Time is a mystery.  We know it’s passing and many of us looked up suddenly a few days ago and said “How did it get to be August?”  A summer without vacations, without the usual markers, has silently and sickly slipped by.  We’re all waiting for something undefined, and time has begun to slip.  The phrase always makes me think of “The Time Warp,” and that may be more appropriate than I realize.  We live by the clock.  My jeremiad—surely not mine alone—is that I never have enough time.  The pandemic and its endless Zoom meetings have taken much of what had been a quiet, if time-stressed, life and made it a very busy time-starved life.  Meanwhile HR measures your loyalty by the hour and minute and many of us therefore overcompensate.  “Time,” Morpheus says, “is always against us.”

So you can see why I’m concerned about that missing minute.  There’s a question as to who owns it, but still, it’s another busy moment to slip into a life with barely enough time as it is.  If I perchance glance at my phone during work hours I notice the discrepancy.  Can we not agree about what time it is?  Businesses, of course, like the more conservative PC image.  Many creative types prefer the freedom and ease of use of Macs, particularly those of us who learned the computer world on one.  And since conservatives drive with a foot on the brakes it does make me wonder if they’re slowing down time or Apple is speeding it up.  The end result is the same—we don’t know what time it is anymore.  A deeply divided society can’t even agree on that, it seems.


Slow to Travel

A family friend recently died.  I was in New York City when I received the news, and I mused how recent a phenomenon this speed of information is.  The news wasn’t necessarily a shock—this friend had been experiencing failing health, he was a close friend of my grandfather—but for some reason Samuel F. B. Morse came to mind.  The story goes that Morse invented the telegraph because of his experience of being away from home when his wife died.  By the time he received the news and was able to get home by the conveyance of the day, she’s already been buried.  He set his inventive mind to improving the speed of communication over a distance.  In these days of receiving texts mere seconds after something momentous happens, it’s difficult to imagine that for the vast majority of human existence, personal news traveled slowly.

Feeling in a reflective mood I recalled how when I was in college I wrote letters home.  Yes, the telephone existed by then—don’t be so cynical!—but long distance bore a cost and college students find ways to save their money for girlfriends or spending a weekend in Pittsburgh.  News traveled more slowly.  Back before Morse, the swiftest option was the letter.  The death of a friend might take days or weeks to reach those close.  Distance in time, as well as space, may not have lessened the shock, but the immediacy of a text wasn’t there.  The death had occurred days or weeks ago.  There was nothing left to do but grieve and get on with life.  Like Samuel Morse—perhaps the only point of comparison between us—I was unable to get away immediately.  New York City isn’t easy to escape quickly.

We move swiftly and slowly at the same time.  I know news moments from the event, but this physical mass I inhabit is sluggish takes some time to get around.  Manhattan’s an island, and although it’s not Styx we’re crossing, the Hudson creates barriers enough.  Now my journey includes crossing the entire state of New Jersey before I can even reach home.  Were I to drive back to my original home, it would add another five hours at least in the car.  Sometimes I wonder if the immediacy of knowing is a blessing or a curse.  The shock is immediate and visceral.  But like an injection, the sharpness is quickly over and the dull ache sets in.  Our family friend had been suffering for some time.  Now he’s at peace.  I like to think he’s with my granddad, and that the two of them together won’t judge me too harshly for moving so slowly.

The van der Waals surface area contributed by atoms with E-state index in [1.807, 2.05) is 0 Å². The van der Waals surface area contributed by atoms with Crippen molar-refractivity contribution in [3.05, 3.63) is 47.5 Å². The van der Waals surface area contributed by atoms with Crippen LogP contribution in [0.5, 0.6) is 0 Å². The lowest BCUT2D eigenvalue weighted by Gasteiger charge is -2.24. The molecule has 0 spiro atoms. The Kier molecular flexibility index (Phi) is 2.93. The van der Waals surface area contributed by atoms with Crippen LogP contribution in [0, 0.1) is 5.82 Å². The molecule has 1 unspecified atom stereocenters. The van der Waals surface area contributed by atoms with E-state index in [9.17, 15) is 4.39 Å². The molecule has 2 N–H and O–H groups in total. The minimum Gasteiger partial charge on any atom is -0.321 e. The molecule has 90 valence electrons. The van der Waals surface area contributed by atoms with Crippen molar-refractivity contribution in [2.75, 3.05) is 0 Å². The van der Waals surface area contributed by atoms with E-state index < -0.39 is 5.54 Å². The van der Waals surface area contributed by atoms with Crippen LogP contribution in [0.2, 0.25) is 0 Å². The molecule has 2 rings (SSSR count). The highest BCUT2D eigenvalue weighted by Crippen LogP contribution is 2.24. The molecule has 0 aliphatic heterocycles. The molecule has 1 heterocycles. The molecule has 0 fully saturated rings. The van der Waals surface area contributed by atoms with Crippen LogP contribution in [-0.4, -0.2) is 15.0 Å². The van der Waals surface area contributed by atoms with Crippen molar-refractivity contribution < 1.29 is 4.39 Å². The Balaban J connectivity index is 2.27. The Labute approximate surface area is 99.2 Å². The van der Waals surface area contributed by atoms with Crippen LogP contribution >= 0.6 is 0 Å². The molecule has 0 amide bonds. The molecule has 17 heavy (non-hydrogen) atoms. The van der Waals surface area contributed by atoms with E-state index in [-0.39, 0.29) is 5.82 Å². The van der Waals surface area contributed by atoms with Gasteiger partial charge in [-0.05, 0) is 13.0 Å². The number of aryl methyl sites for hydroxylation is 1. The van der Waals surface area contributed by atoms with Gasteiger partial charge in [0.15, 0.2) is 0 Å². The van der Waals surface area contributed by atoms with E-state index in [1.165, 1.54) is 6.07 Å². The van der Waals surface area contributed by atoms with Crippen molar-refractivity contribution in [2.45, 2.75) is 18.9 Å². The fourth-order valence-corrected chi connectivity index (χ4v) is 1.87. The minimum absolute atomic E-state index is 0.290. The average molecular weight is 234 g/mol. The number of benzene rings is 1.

On Time

Getting to the movie theater is not only costly, but increasingly difficult to schedule. This can be problematic for someone who likes to write about movies, but the realities of the commuting life aren’t very malleable. So it was that I finally had a chance to watch Arrival, on the small screen. It had been recommended, of course, and although it’s not horror it has aliens and a linguist as the hero—my kind of flick. Once it began, I wondered if religion would play any role in the story. Alien contact would certainly rate as one of the more formative religious events of all time. The only reference that was obvious, however, was the suicide cult shown on a news story in the background, immolating themselves as the aliens became known.

Louise Banks, a linguist who has security clearance, has a sad story. Spoiler alert here! If you’re even more tardy than me you might want to fire up Amazon Prime and read on afterward! The movie opens with her watching her daughter grow up, only to watch her succumb to a rare disease as a young woman. Then the aliens arrive and she’s whisked off to Montana to try to communicate with them. It’s only after repeated encounters, learning the written language of another race, that she asks who this little girl she keeps dreaming about is. The child is in her future. The aliens see time as cyclical, not linear, and by learning their language she begins to think like them—knowing the future holds a tragedy for her. The intensity of the experience makes her fall in love with Ian Donnelly, another academic, who will become the father of her child but who will leave when she reveals the future to him.